The Ottawa Jewish Community School (OJCS) Grade 6 students couldn’t contain their excitement, June 16, when the doors of the Charles H. Hulse Public School gym opened.
Inside the gym, Grade 6 students from Hulse – most of whom are Muslim – were waiting to greet their guests for the two schools’ 12th annual Day of Cultural Understanding.
The students had been exchanging letters all year and now finally had the opportunity to meet their pen pals in person and engage in a full day of activities together.
“We’re planting the seeds of tolerance,” said Patrick Mascoe, the Hulse teacher who created the program and continues to spearhead it each year.
Mascoe said he was inspired to create the program so students would learn about the importance of judging people based on their character and not by race or religion.
“It all starts with education,” he said. “It’s really easy to hate someone you don’t know.” But not when you meet someone and get to know them.
The day began with a scavenger hunt and was followed by team-building exercises using word games and physical activity.
OJCS teacher Linda Signer was beaming with pride as she watched her students happily interact with the Hulse kids.
“The program is absolutely wonderful. My kids were super excited to meet their pen pals, and I’ve had a lot of kids come up to me and tell me what they’ve learned today. It’s just wonderful,” she said.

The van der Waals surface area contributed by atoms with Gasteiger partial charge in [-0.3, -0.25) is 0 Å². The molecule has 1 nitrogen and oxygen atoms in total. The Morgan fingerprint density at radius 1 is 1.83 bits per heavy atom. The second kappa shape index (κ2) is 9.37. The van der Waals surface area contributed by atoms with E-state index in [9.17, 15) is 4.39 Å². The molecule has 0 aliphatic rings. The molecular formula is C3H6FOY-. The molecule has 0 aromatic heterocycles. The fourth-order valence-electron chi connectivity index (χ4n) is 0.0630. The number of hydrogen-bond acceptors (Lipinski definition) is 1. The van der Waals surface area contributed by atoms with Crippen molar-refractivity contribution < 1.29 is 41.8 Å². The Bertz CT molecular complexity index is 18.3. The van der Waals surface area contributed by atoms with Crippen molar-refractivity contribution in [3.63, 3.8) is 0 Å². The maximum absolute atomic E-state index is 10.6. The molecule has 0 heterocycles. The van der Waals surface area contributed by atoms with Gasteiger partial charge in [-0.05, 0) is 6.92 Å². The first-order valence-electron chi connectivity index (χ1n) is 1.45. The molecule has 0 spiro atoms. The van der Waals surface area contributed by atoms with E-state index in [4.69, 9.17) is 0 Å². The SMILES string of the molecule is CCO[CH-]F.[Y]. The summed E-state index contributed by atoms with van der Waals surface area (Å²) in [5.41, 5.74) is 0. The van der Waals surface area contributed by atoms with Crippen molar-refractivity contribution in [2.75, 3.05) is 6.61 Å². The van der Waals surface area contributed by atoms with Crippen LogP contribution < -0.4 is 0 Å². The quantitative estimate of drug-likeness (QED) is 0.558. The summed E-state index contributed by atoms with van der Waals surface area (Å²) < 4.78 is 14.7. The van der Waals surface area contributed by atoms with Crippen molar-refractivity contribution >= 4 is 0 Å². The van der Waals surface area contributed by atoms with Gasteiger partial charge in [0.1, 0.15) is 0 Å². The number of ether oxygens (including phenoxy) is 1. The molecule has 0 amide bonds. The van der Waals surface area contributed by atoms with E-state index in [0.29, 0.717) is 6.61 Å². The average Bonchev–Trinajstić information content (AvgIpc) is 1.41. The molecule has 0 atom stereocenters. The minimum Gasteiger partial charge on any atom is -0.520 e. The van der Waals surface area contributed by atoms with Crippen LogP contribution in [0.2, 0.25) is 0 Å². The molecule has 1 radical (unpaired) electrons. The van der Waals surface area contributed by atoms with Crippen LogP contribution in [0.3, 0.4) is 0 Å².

Sophia Mirzayee, a former Hulse student who participated in the program when she was in Grade 6 and is now studying human rights at Carleton University, returns each year to volunteer during the Day of Cultural understanding. She said she still keeps in touch with her OJCS pen pal and said the program has a lasting and positive impact.
The second half of the day was dedicated to Holocaust education. The students watched the film “The Boy in the Striped Pyjamas,” a drama in which the Holocaust is seen through the eyes of two young boys: one a Jewish inmate of a Nazi death camp, the other the son of the camp commandant. Mascoe then led a discussion about the film and what the students learned from it.
“Hatred is a disease that can spread really easily if you let it,” he said. “In your life, you’re going to see people being bullied, so my questions are ‘What are you going to do about it? Will you take a stand against hatred?’”
“Hatred isn’t something in the past, it’s all around you. And you can either choose to be a part of it or you can choose to judge someone based on who they actually are,” Mirzayee added.
At the end of the day, the kids enjoyed popsicles, exchanged contact information and hugged their pen pals.